Posts Tagged ‘Kiss Her Goodbye’

Kill Him Goodbye

Tuesday, May 3rd, 2011

As I write this, the news of Osama Bin Laden’s news is fresh – my son Nate called me late Sunday night to tell me that Bin Laden had been killed and that the President was about to speak – so I don’t feel comfortable this week with my normal plug-flung update.

I live in the Midwest, and Mickey Spillane (for much of his later life) lived in the South, but Mike Hammer was the quintessential New Yorker. Mickey felt strongly about Bin Laden’s assault on his city and his country…so much so that his last Mike Hammer novel, which I had the honor of completing, was a 9/11 story (THE GOLIATH BONE).

Goliath Bone

I can say this much: somewhere Mickey is smiling. I know Mike Hammer is. Bin Laden taking a bullet in the eye is perfect. Couldn’t have written it better myself. Even Mickey couldn’t have.

The book I was working on when the Twin Towers went down was THE LUSITANIA MURDERS. That particular crime/disaster had eerie echoes of 9/11, and I immediately questioned whether I should go on with it. Again, as a Midwesterner, I do a lot of business in New York, and for several days I was doing my best to get in touch with editors and friends (my agent Dominick Abel and my mentor Don Westlake among them), to make sure they were alive and well. It was an odd time, and for several weeks, a lot of us in the storytelling game – particularly those who deal in crime and violence – found ourselves questioning exactly what it is we do.

Soon writers and other entertainers came to their senses – storytelling is in the blood of the human race – but it was a self-reflective and extremely weird time. Weird enough for Mickey to set aside one “last” Mike Hammer novel (the still-to-be-completed KING OF THE WEEDS) to begin another (THE GOLIATH BONE). He wanted Mike Hammer to weigh in.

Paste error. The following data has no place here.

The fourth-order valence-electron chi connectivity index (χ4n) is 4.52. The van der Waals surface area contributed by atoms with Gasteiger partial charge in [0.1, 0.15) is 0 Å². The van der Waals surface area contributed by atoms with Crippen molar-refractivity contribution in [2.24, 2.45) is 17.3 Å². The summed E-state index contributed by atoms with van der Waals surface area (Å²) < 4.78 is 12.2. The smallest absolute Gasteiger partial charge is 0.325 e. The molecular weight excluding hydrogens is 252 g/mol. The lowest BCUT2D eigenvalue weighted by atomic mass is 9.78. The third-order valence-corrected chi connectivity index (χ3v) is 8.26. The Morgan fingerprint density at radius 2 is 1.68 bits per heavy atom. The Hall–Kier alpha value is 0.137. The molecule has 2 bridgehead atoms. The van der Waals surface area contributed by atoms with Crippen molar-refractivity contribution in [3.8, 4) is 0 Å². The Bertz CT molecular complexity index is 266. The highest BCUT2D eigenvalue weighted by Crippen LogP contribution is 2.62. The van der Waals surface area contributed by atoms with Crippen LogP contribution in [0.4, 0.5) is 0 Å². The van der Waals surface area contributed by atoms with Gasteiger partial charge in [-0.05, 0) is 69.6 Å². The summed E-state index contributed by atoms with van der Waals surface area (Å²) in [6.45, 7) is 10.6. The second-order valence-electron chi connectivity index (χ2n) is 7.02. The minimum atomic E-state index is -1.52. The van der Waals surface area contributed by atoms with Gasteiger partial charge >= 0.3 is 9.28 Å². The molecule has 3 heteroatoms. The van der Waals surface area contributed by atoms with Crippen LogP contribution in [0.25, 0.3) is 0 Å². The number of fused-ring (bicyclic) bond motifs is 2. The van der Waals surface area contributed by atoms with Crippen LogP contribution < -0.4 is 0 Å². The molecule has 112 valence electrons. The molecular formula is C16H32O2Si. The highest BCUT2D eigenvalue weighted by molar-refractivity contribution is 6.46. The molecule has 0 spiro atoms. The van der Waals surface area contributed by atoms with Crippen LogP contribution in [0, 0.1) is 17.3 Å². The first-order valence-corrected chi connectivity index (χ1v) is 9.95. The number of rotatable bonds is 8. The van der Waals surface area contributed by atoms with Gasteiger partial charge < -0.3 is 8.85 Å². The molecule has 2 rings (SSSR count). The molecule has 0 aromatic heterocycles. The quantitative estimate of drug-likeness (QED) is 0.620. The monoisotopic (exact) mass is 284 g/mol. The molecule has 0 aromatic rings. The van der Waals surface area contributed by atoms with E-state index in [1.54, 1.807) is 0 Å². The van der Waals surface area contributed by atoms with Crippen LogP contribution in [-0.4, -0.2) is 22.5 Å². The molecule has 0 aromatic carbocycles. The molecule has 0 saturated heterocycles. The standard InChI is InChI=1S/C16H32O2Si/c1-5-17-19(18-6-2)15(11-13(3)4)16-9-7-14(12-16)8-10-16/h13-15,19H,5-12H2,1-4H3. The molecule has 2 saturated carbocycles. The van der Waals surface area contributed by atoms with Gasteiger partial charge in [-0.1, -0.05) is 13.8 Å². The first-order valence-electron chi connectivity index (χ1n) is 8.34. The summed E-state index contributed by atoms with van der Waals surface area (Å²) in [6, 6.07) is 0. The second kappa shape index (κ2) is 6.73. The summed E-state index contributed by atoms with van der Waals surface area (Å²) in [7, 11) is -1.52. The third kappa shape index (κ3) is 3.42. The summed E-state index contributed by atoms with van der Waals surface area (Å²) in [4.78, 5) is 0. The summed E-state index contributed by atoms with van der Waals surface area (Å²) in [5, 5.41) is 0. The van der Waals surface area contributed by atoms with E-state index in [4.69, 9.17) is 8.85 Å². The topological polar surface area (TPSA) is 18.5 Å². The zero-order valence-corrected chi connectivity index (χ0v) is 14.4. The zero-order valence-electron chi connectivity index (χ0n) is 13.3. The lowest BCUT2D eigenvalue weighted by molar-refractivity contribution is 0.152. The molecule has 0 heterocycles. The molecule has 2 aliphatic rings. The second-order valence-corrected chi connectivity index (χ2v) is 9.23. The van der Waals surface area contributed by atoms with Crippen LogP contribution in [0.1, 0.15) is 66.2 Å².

This is from THE GOLIATH BONE. It is a passage mostly written by Mickey. It was on a scrap of his distinctive yellow paper and perhaps was not meant for the novel, but I felt it was perfect and wove it in:

You stand at the heart of New York City and look east to where the twin monuments once stood, gargantuan edifices that reached into the sky proclaiming wealth and power and hopefully indicating peace. There’s an oddball quietness there now, not the absence of noise, but the stillness of sounds that people make, like laughter and satisfaction. As they go by that once busy avenue that housed the magnificent businesses of the world, they avert their eyes, their voices become subdued but, if you listen real close, you can hear someone swear at the bastards who tried to murder a city. It’s an empty space now, but some day the snakes who live for destruction across the ocean in their own empty spaces of sand and caves would meet the snapping teeth of the avengers.

In italics, of course.

Speaking of Mickey and Mike, we have had a terrific review from Bookgasm about the forthcoming, very New York-centric Mike Hammer novel, KISS HER GOODBYE. The “her” of the title is New York City. Do check this one out (both the review and the novel).


From The Basement It Arises

Tuesday, April 26th, 2011
The Comedy Is Finished